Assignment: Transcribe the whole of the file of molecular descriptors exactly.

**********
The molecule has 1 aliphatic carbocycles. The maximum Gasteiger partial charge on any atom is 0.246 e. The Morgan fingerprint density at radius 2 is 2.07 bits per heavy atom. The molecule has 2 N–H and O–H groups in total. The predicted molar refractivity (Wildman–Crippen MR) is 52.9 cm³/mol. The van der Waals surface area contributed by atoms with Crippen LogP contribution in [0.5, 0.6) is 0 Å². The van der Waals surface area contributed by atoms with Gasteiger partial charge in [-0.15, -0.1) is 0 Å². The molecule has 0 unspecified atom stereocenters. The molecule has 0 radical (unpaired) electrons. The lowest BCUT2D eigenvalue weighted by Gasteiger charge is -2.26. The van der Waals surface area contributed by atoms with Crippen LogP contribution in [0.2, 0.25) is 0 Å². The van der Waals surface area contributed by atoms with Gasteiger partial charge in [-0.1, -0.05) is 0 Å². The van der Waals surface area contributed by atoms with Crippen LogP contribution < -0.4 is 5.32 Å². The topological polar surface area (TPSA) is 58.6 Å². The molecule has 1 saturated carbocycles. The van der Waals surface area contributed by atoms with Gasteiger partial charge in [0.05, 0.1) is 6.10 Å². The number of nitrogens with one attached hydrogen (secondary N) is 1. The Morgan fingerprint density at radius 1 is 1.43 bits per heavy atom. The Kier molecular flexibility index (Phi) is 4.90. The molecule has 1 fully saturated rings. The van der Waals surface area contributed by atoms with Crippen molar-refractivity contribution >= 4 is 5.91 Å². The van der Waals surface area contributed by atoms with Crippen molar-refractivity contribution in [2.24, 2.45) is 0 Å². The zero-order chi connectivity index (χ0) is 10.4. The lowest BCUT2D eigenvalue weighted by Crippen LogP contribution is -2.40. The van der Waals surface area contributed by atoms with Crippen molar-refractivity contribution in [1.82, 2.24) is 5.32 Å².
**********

The molecule has 1 aliphatic carbocycles. The maximum Gasteiger partial charge on any atom is 0.246 e. The Morgan fingerprint density at radius 2 is 2.07 bits per heavy atom. The molecule has 2 N–H and O–H groups in total. The predicted molar refractivity (Wildman–Crippen MR) is 52.9 cm³/mol. The van der Waals surface area contributed by atoms with Crippen LogP contribution in [0.5, 0.6) is 0 Å². The van der Waals surface area contributed by atoms with Gasteiger partial charge in [-0.15, -0.1) is 0 Å². The molecule has 0 unspecified atom stereocenters. The molecule has 0 radical (unpaired) electrons. The lowest BCUT2D eigenvalue weighted by Gasteiger charge is -2.26. The van der Waals surface area contributed by atoms with Crippen LogP contribution in [0.2, 0.25) is 0 Å². The van der Waals surface area contributed by atoms with Gasteiger partial charge in [-0.1, -0.05) is 0 Å². The van der Waals surface area contributed by atoms with Crippen LogP contribution < -0.4 is 5.32 Å². The topological polar surface area (TPSA) is 58.6 Å². The molecule has 1 saturated carbocycles. The van der Waals surface area contributed by atoms with Gasteiger partial charge in [0.05, 0.1) is 6.10 Å². The number of nitrogens with one attached hydrogen (secondary N) is 1. The Morgan fingerprint density at radius 1 is 1.43 bits per heavy atom. The Kier molecular flexibility index (Phi) is 4.90. The molecule has 1 fully saturated rings. The van der Waals surface area contributed by atoms with Crippen molar-refractivity contribution >= 4 is 5.91 Å². The van der Waals surface area contributed by atoms with Crippen molar-refractivity contribution in [2.24, 2.45) is 0 Å². The zero-order chi connectivity index (χ0) is 10.4. The lowest BCUT2D eigenvalue weighted by Crippen LogP contribution is -2.40. The van der Waals surface area contributed by atoms with Crippen molar-refractivity contribution in [1.82, 2.24) is 5.32 Å².